You can also use this recipe to make wheat rolls (picture on the left below)
or wheat Pan de Sal at right

Wednesday, January 20, 2010


For the love of Bibingka....

In the Philippines this type of bibingka (rice cake) is made and sold along the road sides specially at night. It is baked in makeshift ovens with embers from dried coconut shells with husks still intack. The embers are placed on top and at the bottom of a clay pan with the bibingka batter in it.

Just visualize a clay pan containing bibingka batter sandwiched between 2 burners! That's best way I can describe this method of baking the bibingka to somebody who hasn't been to the country and haven't seen it done.

I really wanted to make my bibingka that way, but I know it is impossible unless maybe I'd do it in a camp ground and would use charcoals.

What I'm going to post here is not a recipe but rather the method by which I baked the bibingka. Out of desperation, I came up with the following idea, and of course done indoor.

In an attempt to make an authentic bibingka just like the way they make it over there, I turned to this portable 5th burner ( electric burner) to use as the top embers. Am I being creative or insane?

First of all, I bought some terra cotta planter saucers, lined them with banana leaves, then ladled some bibingka batter into them. Talk about authenticity!

I placed the clay pan right on top of the stove (that's supposed to be red, not purple, bytheway). I then placed a tin pan over the clay pan containing bibingka batter....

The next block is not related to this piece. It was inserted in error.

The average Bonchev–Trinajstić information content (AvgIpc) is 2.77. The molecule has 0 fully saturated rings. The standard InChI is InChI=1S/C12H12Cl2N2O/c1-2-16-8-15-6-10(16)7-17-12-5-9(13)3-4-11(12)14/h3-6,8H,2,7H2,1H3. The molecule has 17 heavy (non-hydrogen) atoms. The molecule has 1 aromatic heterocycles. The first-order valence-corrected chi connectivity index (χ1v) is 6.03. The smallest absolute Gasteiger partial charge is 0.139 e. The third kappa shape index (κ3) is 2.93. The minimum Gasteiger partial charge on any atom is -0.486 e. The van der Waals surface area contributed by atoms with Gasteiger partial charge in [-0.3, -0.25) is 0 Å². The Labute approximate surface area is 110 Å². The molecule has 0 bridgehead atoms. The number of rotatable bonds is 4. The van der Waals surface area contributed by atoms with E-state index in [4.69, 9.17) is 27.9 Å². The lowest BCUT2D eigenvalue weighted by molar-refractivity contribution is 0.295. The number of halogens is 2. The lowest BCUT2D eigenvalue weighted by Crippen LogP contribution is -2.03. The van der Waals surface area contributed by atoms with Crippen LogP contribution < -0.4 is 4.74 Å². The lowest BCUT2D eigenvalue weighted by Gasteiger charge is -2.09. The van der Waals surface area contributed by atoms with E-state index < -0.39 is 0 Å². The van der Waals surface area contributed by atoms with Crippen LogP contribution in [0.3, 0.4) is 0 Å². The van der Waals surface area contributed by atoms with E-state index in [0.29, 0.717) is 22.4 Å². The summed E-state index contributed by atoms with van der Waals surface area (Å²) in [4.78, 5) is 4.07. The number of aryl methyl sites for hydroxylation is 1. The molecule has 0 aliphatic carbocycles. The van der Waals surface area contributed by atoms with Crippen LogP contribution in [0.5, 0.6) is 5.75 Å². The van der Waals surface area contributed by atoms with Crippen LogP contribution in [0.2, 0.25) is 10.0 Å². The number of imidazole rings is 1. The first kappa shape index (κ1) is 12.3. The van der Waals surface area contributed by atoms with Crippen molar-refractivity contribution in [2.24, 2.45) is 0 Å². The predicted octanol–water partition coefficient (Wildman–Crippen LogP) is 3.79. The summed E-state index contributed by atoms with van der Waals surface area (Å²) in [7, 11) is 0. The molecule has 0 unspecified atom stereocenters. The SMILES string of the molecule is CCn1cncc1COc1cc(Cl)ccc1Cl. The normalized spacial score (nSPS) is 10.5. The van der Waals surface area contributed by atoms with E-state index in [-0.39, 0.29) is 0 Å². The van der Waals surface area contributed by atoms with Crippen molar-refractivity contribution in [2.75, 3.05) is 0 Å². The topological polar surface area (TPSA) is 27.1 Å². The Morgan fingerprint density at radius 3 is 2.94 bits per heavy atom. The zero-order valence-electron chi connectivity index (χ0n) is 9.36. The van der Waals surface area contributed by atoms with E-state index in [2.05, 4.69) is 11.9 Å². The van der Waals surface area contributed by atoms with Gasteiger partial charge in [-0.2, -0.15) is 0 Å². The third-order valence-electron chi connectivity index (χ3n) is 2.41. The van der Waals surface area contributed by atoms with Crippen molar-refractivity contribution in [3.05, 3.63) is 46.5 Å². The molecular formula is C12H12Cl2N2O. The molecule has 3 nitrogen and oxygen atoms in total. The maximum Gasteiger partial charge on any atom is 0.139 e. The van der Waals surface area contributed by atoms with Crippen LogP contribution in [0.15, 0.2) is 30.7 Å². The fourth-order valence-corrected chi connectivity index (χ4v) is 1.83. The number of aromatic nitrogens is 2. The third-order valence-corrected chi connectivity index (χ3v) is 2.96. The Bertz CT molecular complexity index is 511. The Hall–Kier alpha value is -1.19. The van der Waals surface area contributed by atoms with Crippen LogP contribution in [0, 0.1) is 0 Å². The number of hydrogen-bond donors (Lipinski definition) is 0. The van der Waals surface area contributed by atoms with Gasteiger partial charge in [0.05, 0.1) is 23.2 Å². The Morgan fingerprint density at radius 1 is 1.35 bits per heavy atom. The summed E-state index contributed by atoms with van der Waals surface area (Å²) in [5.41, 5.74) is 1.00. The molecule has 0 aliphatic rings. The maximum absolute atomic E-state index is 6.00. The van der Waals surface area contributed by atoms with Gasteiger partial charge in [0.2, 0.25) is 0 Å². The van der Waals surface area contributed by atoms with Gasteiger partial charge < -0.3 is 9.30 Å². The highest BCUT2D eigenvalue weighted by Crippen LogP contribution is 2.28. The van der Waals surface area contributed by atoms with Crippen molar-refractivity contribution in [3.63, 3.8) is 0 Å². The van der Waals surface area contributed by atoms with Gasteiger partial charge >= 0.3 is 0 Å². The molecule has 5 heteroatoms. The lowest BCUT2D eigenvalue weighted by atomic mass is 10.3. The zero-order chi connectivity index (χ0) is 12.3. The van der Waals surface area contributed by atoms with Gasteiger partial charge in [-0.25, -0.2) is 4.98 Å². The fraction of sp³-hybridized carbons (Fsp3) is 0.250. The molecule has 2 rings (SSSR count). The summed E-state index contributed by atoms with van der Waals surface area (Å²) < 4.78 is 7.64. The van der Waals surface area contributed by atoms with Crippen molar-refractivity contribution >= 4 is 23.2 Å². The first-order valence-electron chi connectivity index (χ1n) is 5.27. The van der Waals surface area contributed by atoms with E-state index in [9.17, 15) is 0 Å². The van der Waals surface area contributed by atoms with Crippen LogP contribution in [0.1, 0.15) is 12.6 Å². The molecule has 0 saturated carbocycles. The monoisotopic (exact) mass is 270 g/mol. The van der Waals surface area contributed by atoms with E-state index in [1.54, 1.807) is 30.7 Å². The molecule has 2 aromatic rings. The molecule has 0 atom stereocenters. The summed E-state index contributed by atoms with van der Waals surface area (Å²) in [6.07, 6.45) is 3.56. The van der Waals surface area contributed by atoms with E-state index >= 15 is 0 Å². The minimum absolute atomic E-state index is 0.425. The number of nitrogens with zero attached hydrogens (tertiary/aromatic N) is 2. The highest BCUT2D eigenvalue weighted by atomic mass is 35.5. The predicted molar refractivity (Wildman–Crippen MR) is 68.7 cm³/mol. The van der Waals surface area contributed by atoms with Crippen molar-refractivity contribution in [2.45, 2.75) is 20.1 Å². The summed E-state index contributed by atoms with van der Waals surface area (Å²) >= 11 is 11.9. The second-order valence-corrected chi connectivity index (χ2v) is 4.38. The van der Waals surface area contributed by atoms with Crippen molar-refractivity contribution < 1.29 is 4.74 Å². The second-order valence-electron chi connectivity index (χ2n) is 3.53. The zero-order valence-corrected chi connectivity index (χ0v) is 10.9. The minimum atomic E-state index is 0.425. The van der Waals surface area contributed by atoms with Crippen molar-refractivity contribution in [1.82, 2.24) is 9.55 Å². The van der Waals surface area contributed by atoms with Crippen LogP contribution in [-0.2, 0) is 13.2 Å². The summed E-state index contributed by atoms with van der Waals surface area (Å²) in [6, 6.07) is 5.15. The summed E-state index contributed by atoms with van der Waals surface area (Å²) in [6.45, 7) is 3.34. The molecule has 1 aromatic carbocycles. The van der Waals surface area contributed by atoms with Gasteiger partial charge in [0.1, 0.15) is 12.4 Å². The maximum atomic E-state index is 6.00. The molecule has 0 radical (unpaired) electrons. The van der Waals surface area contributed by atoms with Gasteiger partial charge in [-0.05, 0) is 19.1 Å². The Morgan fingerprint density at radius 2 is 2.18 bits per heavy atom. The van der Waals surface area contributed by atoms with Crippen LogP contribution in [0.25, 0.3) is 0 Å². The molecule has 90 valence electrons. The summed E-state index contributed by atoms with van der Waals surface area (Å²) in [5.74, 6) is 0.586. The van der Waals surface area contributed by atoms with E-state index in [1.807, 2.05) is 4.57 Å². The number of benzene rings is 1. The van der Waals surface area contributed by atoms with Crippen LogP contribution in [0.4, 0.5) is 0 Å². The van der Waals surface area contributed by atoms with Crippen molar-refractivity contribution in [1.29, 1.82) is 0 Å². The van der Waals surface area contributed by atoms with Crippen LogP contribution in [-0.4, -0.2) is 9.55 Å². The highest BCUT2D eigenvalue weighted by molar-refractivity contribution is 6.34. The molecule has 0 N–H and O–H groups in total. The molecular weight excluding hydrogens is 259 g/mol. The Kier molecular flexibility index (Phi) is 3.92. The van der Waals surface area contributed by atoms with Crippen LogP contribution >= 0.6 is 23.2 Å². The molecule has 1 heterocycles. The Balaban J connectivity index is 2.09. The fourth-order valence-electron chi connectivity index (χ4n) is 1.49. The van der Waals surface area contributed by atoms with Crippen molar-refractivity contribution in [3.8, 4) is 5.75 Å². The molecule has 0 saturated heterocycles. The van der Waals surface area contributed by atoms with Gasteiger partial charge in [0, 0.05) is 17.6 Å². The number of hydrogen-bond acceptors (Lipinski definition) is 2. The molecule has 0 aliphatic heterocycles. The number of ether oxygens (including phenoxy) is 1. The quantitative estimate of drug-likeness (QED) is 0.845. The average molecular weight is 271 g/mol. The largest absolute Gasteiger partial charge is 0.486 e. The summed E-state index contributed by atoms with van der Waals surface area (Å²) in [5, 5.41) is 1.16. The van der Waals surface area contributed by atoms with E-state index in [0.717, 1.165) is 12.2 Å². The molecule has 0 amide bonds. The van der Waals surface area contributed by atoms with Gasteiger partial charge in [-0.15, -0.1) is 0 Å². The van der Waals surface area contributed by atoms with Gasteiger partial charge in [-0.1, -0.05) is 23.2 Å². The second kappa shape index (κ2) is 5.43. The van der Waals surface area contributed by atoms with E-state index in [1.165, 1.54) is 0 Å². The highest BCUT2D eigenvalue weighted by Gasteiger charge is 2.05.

.... then placed the "5th burner" upside down onto the tin pan, so the burner was sitting right on the tin pan.

Ten minutes later.....

Voila!! bibingka!!!

Although the bibingka might look good and authentic enough, unfortunately, I wasn't satisfied with the texture. I'm not too sure if this was due to the method I used or the recipe, whatever the case was, I will be doing some more experiments on this matter.

Saturday, January 16, 2010

#214_Masikoy: A Variant of Palitaw

(pronounced: mah-si-coi, rhymes with McCoy)

Like a plant that is indigenous to a certain region,
Masikoy is a kakanin that is a nativ
e to Pangasinan.
It is a variant of palitaw made with sesame sauce.

Masikoy is one of my favorite merienda items when I was growing up. The reason why it had become my favorite is perhaps I had aunts who made it every day to sell during merienda time and I had the privilege most of the time of being the first to buy a bowl of it from them before taking the freshly cooked masikoy to their stall. (buena mano daw!)
The only regret I have is that I didn't learn how to make it from them. Luckily, a few years ago a friend of mine was so nice to give me a recipe.

To make the masikoy easier and faster, we need to prep the sesame seeds first, even days ahead as this is the time-consuming part of the process.

Raw sesame seeds don't have much flavor until they are roasted.
Roasting the seeds is what releases their natural oil
resulting to their amazing aroma and nutty flavor.

There are 2 ways to roast the seeds: